API Strips: The Best and Worst thing in Microbiology

API Biocode Bacteria Strip

API 20E Strip in Action

The dreaded API 20E Biocode strip. Don’t get me wrong; these things are great for identifying bacteria and not having to memorize the entire biochemical work up. (Believe me, that is torture I am glad is over.) The only downside is how often they don’t work if they are not incubated or inoculated correctly.

The premise behind them is they are basically a portable, small-scale biochemical reaction vessel. The “old-school” way is to inoculate test tube racks filled with various tests and then read them 24 hours later. API makes it easier and allows you to use a smaller quantity of bacteria to perform the testing. Once you prepare a saline solution of 2-3 well isolated colonies, you fill the cupules up to the edge or completely fill the ones boxed in. A few will also be underlined and have to be covered with sterile mineral oil in order for the reaction to take place.

I can remember many times, especially during our “other gram -ve” microbiology lab, where the biocodes would not identify the correct organism AT ALL or it wouldn’t be valid for 48 hours. A little challenging when you only have 2 days of Micro labs and cannot incubate the strip over the weekend.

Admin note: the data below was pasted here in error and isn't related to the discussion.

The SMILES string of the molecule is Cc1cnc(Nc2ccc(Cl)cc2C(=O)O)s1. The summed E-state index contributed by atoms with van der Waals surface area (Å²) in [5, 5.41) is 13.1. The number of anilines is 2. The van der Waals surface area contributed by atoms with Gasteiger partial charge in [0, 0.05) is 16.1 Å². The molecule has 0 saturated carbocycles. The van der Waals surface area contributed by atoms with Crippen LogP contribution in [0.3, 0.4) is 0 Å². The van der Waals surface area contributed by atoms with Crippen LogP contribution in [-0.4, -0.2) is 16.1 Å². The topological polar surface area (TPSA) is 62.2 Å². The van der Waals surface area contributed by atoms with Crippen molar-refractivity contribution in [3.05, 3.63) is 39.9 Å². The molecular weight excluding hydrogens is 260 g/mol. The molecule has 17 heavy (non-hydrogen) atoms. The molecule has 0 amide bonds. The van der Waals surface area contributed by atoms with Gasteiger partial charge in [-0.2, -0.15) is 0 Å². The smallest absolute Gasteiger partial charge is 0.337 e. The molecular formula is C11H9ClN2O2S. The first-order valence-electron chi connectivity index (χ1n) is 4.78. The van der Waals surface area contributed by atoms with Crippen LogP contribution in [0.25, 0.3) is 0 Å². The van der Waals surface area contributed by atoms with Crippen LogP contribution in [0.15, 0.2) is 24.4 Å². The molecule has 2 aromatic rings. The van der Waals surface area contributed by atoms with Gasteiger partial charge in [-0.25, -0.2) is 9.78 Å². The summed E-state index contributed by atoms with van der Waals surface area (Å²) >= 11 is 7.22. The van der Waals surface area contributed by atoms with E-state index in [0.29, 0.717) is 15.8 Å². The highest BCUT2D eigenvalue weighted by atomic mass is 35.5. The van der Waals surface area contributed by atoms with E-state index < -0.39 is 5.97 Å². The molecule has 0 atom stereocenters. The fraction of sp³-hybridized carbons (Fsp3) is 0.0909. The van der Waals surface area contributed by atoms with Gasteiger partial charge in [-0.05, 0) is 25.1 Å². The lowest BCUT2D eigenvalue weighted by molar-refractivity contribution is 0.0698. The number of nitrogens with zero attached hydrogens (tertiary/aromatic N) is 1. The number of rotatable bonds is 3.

Another challenge is remembering that VP turns a pale pink after 10 minutes of reaction time after alpha napthol and KOH are added. THIS IS NOT A POSITIVE. The test must turn bright magenta pink within a few minutes to be positive. This is easily confused and often trips people up on practical exams (And by people I mean me. Thankfully I realized before I handed in my paper.)

Also, don’t get me started on the API 20NE strips. Those still give me night terrors trying to figure out if the cups are “cloudy” or not.

Read more about API here.

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